I am going to compare means of two groups (Male, Female) from my complex stratified sample.

I have scores of 3 subjects of more then 3000 respondent for each subject. I checked for normality and get the following picture: enter image description here
i.e data for groups isn't normal in all three cases. Therefore I can not use the tests of hypothesis of homogeneity which assume normality, also randomness of sample. Nevertheless I want to compare who is better boys or girls? How can I do this correctly and without bias?

Edit: By the way there are no intersections in the three set of respondents. I visualize the three because there is the one problem for all three subjects.

May be I ask the silly question but I guess when normality and randomness conditions are violated, it is incorrect to use such methods. Am I not right?

  • $\begingroup$ can you provide some kind of figure? $\endgroup$
    – D_Williams
    Commented Mar 24, 2017 at 15:52
  • $\begingroup$ Sorry, what do you mean? $\endgroup$ Commented Mar 24, 2017 at 15:54
  • $\begingroup$ What are these data? What are your variables? What do you mean by "complex stratified sample"? We are going to need more information to help you. $\endgroup$ Commented Mar 24, 2017 at 15:56
  • $\begingroup$ A visualization of the data. Also, is it correct that the sample size is 3? $\endgroup$
    – D_Williams
    Commented Mar 24, 2017 at 15:58
  • $\begingroup$ It is education research, the variable I analyze is score and gender. The respondent was sampled by strata then school ten class, the corresponding weights are provided. I am just asking for method I should use to compare groups. $\endgroup$ Commented Mar 24, 2017 at 16:01

1 Answer 1


Visualization would help, often the eye can see and understand more through graphics than the numbers. I can picture what your outcomes look like, but understanding what the score comes from would help.

The min/max and mean match appropriately. The small adjustment made to the median let us know the sample is skewed, but since the adjustments are small, the skew isn't too influential (though it has shown to be significant by some rule of thumb ideas). The Kurtosis is the biggest problem it seems like. I picture a bell that has a peeked top possibly with a divit in the middle, the drops rapidly and goes into two low population tails, with one of them skewed. This suggests that an overwhelming majority of people test within a small range, and the other groups differ significantly. It may help to identify what differentiates the small groups the are significantly above and below the mean. It may make sense to take them out of the sample, with the explanation that you want to assess differences in individuals, and to avoid the undue influence of X and Y you have constrained your sample to not include them. I'm guessing you would then have a sample with a smaller range, but a more normal distribution. Without more information on the measures, it is difficult to say more than that. Look up tests that are robust to violations of the assumption of a normal distribution, such as generalized estimating equations.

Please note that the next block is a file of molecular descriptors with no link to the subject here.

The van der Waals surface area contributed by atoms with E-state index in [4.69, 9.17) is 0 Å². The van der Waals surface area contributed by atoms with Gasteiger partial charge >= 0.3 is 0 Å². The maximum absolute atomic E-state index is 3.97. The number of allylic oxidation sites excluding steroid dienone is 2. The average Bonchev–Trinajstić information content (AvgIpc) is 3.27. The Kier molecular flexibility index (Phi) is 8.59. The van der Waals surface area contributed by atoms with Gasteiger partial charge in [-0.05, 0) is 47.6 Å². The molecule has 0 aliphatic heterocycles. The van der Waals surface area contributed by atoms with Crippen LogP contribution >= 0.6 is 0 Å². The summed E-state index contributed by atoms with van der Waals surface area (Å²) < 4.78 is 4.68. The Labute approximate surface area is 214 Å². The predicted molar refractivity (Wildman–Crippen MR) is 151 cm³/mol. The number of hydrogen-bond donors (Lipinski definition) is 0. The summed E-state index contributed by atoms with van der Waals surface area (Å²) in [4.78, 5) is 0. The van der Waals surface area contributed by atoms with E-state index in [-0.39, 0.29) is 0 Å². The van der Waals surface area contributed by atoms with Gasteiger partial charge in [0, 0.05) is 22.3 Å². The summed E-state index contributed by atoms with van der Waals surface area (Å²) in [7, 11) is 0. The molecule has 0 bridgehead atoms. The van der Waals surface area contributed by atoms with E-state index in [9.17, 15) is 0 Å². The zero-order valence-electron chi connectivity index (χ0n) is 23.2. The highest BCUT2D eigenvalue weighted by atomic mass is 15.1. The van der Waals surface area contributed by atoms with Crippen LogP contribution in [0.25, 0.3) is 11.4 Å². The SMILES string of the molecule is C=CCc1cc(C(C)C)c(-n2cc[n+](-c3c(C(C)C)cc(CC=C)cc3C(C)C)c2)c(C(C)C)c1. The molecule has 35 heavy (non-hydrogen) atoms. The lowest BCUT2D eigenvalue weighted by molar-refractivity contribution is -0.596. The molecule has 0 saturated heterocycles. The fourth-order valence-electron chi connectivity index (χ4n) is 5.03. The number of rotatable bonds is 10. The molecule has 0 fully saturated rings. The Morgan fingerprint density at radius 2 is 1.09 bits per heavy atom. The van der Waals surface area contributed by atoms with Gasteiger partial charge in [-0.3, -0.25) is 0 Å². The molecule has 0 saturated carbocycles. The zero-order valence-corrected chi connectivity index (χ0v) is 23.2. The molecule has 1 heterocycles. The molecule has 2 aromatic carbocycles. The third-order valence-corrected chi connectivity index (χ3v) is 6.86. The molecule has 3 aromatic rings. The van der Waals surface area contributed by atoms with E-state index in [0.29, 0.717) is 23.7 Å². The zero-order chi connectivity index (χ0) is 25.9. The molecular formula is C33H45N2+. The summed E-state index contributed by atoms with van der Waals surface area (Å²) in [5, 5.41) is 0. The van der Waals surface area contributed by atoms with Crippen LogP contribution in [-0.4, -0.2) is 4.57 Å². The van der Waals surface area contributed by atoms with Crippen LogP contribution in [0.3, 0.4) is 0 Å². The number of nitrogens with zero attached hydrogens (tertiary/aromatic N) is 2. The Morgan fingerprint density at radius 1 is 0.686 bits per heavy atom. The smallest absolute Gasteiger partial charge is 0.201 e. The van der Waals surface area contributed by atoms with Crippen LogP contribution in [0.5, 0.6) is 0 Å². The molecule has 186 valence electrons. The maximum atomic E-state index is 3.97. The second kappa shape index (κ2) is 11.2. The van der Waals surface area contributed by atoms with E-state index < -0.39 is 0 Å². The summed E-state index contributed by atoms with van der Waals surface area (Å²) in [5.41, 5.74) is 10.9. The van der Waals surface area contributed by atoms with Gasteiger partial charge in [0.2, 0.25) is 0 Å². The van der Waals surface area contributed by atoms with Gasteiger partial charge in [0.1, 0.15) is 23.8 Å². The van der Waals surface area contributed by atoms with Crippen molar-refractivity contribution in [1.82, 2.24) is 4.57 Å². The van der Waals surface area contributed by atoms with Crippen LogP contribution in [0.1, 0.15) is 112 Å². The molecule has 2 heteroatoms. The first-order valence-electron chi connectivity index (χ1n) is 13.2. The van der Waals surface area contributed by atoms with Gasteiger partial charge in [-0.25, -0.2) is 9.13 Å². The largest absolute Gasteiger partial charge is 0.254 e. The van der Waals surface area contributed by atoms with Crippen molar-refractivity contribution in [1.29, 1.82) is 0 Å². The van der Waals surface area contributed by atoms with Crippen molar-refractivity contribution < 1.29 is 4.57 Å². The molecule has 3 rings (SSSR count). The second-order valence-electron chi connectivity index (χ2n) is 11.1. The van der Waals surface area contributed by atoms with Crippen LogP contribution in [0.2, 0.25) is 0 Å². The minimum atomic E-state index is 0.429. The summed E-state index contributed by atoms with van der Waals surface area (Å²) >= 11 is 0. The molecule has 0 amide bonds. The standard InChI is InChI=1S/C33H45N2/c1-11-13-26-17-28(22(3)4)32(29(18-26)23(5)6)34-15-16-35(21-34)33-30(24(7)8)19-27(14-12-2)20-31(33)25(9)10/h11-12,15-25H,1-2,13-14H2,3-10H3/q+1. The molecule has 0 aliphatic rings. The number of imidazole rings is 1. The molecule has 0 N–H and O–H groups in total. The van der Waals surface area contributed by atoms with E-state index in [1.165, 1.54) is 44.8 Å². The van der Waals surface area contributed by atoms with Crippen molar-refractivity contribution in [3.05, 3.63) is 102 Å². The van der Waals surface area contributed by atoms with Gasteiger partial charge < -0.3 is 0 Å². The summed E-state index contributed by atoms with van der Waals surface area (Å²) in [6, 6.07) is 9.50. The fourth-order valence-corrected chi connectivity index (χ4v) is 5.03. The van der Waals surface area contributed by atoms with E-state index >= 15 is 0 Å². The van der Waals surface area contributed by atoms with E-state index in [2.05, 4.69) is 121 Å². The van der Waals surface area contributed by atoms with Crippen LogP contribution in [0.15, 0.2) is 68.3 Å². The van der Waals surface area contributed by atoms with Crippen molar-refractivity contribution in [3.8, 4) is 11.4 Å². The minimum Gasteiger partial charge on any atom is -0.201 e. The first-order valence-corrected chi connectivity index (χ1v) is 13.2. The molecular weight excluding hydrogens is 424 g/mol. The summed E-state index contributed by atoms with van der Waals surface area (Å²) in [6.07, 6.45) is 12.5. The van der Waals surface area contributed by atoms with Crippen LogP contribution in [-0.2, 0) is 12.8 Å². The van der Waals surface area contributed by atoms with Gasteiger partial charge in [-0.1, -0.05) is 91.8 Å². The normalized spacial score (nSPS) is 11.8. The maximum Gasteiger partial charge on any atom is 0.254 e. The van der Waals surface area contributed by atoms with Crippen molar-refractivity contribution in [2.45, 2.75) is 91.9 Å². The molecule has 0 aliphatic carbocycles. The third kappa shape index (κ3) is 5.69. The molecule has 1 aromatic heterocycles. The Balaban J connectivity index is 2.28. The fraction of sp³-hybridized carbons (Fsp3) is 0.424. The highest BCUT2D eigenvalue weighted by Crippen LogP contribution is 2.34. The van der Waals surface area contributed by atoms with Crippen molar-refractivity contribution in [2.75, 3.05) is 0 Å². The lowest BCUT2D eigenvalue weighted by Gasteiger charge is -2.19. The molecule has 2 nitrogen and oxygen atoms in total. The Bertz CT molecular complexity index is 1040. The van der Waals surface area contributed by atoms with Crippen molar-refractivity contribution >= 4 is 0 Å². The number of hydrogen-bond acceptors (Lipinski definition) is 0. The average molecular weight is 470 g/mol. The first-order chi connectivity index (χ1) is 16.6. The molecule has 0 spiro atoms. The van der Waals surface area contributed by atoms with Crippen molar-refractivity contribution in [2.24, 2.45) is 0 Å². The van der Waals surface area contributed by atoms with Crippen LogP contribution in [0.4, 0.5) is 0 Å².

• $\begingroup$ You offer to cut off outliers. I'll try. In general data is the sort which must be normal. I'll try to cut off some respondents. $\endgroup$ Commented Mar 24, 2017 at 18:16
  • $\begingroup$ Randomly cutting off extreme scores always rubs me the wrong way, but identifying the extreme scores, and providing a good rationale for cutting them out seems like an important part of analyses. I would recommend only cut the extreme scores that you can justify with a reason, don't just cut them out because they don't fit the mold. Another option is to show the analysis before and after cutting the outliers. Or else google analytic models that are robust to violations of (fill in the blank). Good Luck. $\endgroup$
    – Mprante
    Commented Mar 24, 2017 at 23:07
  • $\begingroup$ I tried to cut outliers as follows: Compute z-scores and cut out of interval (-2.68, 2.68) But I still nave no normality. $\endgroup$ Commented Mar 25, 2017 at 11:52
  • $\begingroup$ I would not cut any scores. if your data is clearly not normal, chose a different response distribution. Use a multilevel model with a Student-t response or a skew normal response. These have to be implemented in Stan, but not to difficult. You can also look into frequentist robust methods. If you must alter the data, see the wr2 package, although I prefer approaches that model the observed data. $\endgroup$
    – D_Williams
    Commented Mar 25, 2017 at 14:56

Your Answer

By clicking “Post Your Answer”, you agree to our terms of service and acknowledge you have read our privacy policy.

Not the answer you're looking for? Browse other questions tagged or ask your own question.